Winnie is 22. She’s in her second year of a science degree. Winnie is part of the first generation of Traveller women to attend university. Her mother was one of those women who was involved in the Traveller rights movement in the 1980s. Her mother, Annie, fought hard against the system to get her child into mainstream primary and secondary school. Winnie succeeded in completing her education despite the pressure from her family and the wider Traveller community. Winnie says the racism she received from teachers and classmates was “casual” and she managed to “avoid” or ignore most of it.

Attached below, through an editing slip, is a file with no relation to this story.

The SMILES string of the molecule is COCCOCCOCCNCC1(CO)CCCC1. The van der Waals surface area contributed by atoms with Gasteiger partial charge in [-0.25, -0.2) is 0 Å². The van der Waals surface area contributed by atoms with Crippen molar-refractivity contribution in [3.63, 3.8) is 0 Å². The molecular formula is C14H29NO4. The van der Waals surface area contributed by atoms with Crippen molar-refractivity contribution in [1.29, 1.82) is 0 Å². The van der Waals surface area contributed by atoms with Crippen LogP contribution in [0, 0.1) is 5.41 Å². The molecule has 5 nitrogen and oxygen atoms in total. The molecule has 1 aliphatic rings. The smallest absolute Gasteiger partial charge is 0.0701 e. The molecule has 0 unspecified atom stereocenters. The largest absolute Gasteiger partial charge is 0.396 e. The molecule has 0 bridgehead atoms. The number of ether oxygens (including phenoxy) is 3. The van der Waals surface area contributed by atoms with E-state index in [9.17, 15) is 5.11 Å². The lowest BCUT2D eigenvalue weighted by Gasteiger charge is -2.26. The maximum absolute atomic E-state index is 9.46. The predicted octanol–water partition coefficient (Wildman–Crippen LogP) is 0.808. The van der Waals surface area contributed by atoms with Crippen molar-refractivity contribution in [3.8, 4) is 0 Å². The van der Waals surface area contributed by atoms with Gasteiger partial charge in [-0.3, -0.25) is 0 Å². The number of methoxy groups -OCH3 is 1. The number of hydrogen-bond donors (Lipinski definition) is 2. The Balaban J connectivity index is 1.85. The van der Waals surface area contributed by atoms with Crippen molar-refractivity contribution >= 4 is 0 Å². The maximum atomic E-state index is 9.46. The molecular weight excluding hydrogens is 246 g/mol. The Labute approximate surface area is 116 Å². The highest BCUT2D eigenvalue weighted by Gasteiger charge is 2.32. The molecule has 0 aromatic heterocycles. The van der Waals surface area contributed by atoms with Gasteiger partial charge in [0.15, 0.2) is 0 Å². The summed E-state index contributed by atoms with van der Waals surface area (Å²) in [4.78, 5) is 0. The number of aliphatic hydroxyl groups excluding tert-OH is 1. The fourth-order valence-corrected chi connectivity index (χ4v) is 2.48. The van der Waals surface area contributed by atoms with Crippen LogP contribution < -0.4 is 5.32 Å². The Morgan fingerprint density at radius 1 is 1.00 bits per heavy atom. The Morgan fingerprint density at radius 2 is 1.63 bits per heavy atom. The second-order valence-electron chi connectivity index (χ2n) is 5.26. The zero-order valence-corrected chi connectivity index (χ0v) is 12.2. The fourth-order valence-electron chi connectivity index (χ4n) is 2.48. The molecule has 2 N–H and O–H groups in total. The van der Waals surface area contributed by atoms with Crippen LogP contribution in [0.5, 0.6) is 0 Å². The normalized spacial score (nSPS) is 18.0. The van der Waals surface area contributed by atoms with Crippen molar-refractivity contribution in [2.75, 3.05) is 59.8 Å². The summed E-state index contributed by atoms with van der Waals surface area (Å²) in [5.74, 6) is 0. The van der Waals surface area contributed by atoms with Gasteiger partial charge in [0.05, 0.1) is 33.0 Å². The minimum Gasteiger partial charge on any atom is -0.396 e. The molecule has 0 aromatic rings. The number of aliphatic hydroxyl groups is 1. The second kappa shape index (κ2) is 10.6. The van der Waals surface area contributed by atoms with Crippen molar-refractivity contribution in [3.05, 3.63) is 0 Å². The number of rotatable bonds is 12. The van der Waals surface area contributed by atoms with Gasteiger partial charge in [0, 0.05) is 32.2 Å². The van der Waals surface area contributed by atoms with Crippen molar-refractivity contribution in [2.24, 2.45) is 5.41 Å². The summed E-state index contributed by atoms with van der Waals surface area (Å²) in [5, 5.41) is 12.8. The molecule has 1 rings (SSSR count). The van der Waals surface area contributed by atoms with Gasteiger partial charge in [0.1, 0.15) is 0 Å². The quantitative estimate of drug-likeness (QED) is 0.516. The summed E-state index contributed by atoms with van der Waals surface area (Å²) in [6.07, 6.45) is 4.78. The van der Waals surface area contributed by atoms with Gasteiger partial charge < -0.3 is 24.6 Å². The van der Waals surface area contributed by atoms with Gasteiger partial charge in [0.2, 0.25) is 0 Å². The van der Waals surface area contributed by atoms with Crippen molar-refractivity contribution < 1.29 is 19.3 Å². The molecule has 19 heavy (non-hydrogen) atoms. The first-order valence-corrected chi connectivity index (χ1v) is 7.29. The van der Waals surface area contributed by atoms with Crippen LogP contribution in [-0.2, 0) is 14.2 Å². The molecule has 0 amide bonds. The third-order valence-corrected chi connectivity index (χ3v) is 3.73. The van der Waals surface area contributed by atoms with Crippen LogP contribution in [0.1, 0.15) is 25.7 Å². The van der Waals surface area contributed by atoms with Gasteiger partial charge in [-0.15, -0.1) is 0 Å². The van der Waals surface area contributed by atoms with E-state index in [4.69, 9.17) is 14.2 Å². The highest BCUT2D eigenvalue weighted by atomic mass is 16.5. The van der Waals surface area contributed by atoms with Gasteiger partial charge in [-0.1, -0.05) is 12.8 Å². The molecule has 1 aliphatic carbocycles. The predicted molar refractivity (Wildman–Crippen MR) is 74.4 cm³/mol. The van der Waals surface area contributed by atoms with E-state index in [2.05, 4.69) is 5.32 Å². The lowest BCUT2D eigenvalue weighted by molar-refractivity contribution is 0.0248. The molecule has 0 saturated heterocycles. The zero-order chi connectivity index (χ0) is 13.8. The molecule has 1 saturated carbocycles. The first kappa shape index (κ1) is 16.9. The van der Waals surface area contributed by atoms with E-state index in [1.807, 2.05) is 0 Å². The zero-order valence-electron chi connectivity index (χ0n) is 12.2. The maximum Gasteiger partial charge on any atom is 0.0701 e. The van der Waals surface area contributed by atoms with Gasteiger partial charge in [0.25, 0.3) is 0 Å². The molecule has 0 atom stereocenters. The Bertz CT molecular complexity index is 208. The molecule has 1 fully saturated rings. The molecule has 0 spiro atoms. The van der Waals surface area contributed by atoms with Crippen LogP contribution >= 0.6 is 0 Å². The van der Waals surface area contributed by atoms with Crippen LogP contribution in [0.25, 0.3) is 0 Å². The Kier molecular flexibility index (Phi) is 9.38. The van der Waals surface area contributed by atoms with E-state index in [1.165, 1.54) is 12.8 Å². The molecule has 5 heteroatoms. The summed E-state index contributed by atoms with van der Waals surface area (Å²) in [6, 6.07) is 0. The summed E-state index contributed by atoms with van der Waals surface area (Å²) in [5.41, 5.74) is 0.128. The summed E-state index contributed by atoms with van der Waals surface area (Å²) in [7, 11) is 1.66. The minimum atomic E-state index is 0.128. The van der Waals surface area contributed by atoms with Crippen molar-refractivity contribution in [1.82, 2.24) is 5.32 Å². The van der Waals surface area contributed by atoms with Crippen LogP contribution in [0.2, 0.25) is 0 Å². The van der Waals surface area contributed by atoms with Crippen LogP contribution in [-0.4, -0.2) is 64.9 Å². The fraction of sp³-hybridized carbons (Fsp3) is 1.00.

There were times when Annie had no childcare support so young Winnie would have been brought after school or on holidays to political meetings or Traveller rights marches. The day that Winnie was accepted into university was a very proud moment, not just for her mother and her immediate family, but for the whole community. Five years previous to Winnie’s entrance into university, Traveller activists and Traveller organisations lobbied the government and the university for an affirmative action package targeted at Travellers. The package was generous by way of education, tuition, accommodation and daily subsistence. A working group made up of Traveller activists, academics and student supports set about defining the requirements for this affirmative action package. The applicants who would receive the package had to be from the Traveller community.